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An Unquiet Mind

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An Unquiet Mind

Bipolar disorder is a mental disorder marked by exceedingly grand and elevated moods along with exceptionally horrible periods of depression. The alters in mood and period of time in each excessive mood seem to be unpredictable and random. This very dangerous disease has a suicide rate nearing 10% with a self harm rate of around 40%. Kay Redfield Jamison, within her very unsettling, yet insightful book named An Unquiet Mind, bravely attempts to display and explain the disease to the public; which seems to have only a miniature grasp of the disorder. People, even well versed and educated at that, still associate certain stigmas with the disease. Jamison's main purposes for this very dark, yet necessary piece is to inform, educate and advocate. Within the later parts of her book, she states “I have become fundamentally and deeply skeptical that anyone who does not have this illness can truly understand it.” (page 174) However, even saying this, she still is determined to put the spotlight on this diseases and elucidate the problems one faces upon developing the disease. She tells of her horrific experiences due to bipolar disorder and how extremely long it took for her to accept the “rather bittersweet exchange of a comfortable and settled present existence” in exchange for a “troubled but intensely lived past.”(page 211). I found four themes as overwhelmingly evident and relevant throughout the entirety of the novel, being confusion, addiction, rejection and ignorance.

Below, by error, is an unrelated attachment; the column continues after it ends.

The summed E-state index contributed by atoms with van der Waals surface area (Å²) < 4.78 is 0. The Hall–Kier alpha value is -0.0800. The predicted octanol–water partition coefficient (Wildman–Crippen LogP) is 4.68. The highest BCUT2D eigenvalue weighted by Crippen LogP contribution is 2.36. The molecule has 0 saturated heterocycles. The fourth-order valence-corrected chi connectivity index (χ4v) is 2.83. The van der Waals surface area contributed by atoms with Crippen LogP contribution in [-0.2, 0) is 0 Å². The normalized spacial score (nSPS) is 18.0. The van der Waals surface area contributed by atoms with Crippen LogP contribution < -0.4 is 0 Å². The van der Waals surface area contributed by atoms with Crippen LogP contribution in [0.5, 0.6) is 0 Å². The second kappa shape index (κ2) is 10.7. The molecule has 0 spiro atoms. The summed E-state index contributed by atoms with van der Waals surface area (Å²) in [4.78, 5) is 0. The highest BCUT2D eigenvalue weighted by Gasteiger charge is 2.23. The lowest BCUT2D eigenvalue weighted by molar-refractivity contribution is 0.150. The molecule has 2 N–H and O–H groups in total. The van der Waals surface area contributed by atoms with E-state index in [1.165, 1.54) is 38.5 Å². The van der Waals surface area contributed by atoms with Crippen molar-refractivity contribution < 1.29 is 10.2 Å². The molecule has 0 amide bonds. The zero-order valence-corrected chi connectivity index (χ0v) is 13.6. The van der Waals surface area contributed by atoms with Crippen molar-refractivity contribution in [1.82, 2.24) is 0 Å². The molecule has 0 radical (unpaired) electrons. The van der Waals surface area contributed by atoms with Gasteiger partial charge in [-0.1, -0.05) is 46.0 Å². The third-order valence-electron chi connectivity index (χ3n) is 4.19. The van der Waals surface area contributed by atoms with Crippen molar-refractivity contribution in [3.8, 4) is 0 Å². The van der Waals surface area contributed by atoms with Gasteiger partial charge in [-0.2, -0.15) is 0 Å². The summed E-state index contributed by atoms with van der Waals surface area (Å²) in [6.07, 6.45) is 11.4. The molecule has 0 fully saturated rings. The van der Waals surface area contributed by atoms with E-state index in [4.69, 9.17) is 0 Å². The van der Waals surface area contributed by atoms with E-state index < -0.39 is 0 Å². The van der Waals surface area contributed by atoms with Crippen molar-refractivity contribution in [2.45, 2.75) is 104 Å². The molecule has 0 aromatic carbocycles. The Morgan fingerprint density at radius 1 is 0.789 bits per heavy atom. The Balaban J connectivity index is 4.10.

Within An Unquiet Mind, confusion is displayed in different ways throughout the text. Firstly, confusion becomes present within the book when Jamison was ironically in school training to become a psychiatrist, when she was actually learning how to diagnose certain diseases and disorders like bipolar disorder. She declares "Despite the fact that we were being taught how to make…...

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